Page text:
Skip to comments.The Dangers of Secondhand Smoke For Pets
Posted on 08/17/2014 12:18:13 PM PDT by Slings and Arrows
Though the dangers secondhand smoke poses to humans are well documented and understood, many smokers still subject their pets to these hazards on a daily basis. It is becoming increasingly apparent, however, that doing so puts our furry friends in harm's way as much as it does us. As recently as 2006, the Surgeon General's Annual Report stated that secondhand smoke puts pets at risk, and numerous professional organizations have issued statements encouraging pet owners to keep their homes smoke-free for the benefit of their animals. If you're considering quitting smoking but need a bit more motivation, think of the health benefits that your pet could gain.
Secondhand smoke can cause lung cancer and other diseases in many pets, but cats are at a higher risk than dogs. According to Americans for Nonsmokers' Rights, that fact has largely to do with the grooming habits of felines.
"One reason cats are so susceptible to secondhand smoke is because of their grooming habits. Cats constantly lick themselves while grooming, therefore they lick up the cancer-causing carcinogens that accumulate on their fur," Dr. Carolyn MacAllister, a cooperative extension service veterinarian with Oklahoma State University, told the source.
In addition to dogs and cats, birds have been known to acquire cancer and disease as a result of secondhand smoke.
This may be true but I’ve never heard of a cat dying from Ebola so there may be two sides to this story.
Well they do have nine lives.
Second, it will be a law.
Third, a government agency will be formed to enforce it.
Fourth and finally, a Federal SWAT team will lob flashbangs into your home and storm it with machine guns and MRAP armored vehicles, all for the dubious 'benefit' for the health of a cat.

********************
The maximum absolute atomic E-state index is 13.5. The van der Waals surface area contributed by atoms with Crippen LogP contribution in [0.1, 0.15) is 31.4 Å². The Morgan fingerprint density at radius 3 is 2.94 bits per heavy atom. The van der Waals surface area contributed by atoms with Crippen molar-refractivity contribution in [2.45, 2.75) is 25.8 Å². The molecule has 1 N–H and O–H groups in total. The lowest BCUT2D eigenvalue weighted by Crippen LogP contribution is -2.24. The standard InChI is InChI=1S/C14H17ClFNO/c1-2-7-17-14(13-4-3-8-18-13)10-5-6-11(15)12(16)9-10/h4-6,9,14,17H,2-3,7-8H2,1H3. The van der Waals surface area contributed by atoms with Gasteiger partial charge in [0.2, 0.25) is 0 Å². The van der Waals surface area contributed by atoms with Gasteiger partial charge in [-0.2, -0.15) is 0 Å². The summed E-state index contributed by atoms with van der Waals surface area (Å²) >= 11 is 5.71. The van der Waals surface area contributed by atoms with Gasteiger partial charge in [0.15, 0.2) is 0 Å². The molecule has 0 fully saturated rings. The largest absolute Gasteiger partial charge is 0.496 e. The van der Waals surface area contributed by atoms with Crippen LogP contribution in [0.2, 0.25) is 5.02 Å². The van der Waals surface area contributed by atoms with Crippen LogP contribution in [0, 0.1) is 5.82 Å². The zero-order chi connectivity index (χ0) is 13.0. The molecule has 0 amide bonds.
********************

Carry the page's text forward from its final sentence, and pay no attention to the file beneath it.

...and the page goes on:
LOL! The whole planet has gone insane.
I’ve also never heard of a cat looting an Ebola isolation ward. This is why I prefer cats to people.
But...there’s nothing in the Constitution about it, so Federal intervention would be illegal.
Since I have lived in this complex, I have seen two smokers basically kill their pets. One chain smoker had inherited his sister’s dog, and within two years after I got here, the dog died of cancer. The owner died about 10 months later of heart disease.
The other was my ex-next-door neighbor who had a cat. I watched that cat get sicker and sicker and saw her white coat look worse and worse as she slowly died of cancer. She has replaced the cat, but still chain smokes.
their lungs are much smaller, it doesn’t take much
That much, I know. And they were never meant to smoke. No thumbs, no lips.
Riot starting in 3...2...
Damn. That’s heartbreaking.
And I thought dogs were smart.
My beloved MaiseyJane was a year old when I adopted her. A vet asked me if anyone smoked in the home, as her lungs were not strong. No one in my house smokes, and a year after MaiseyJane moved in with us, her lungs were fine.
Point is, it took more than a year for her lungs to be clear and strong after leaving her smoking home.
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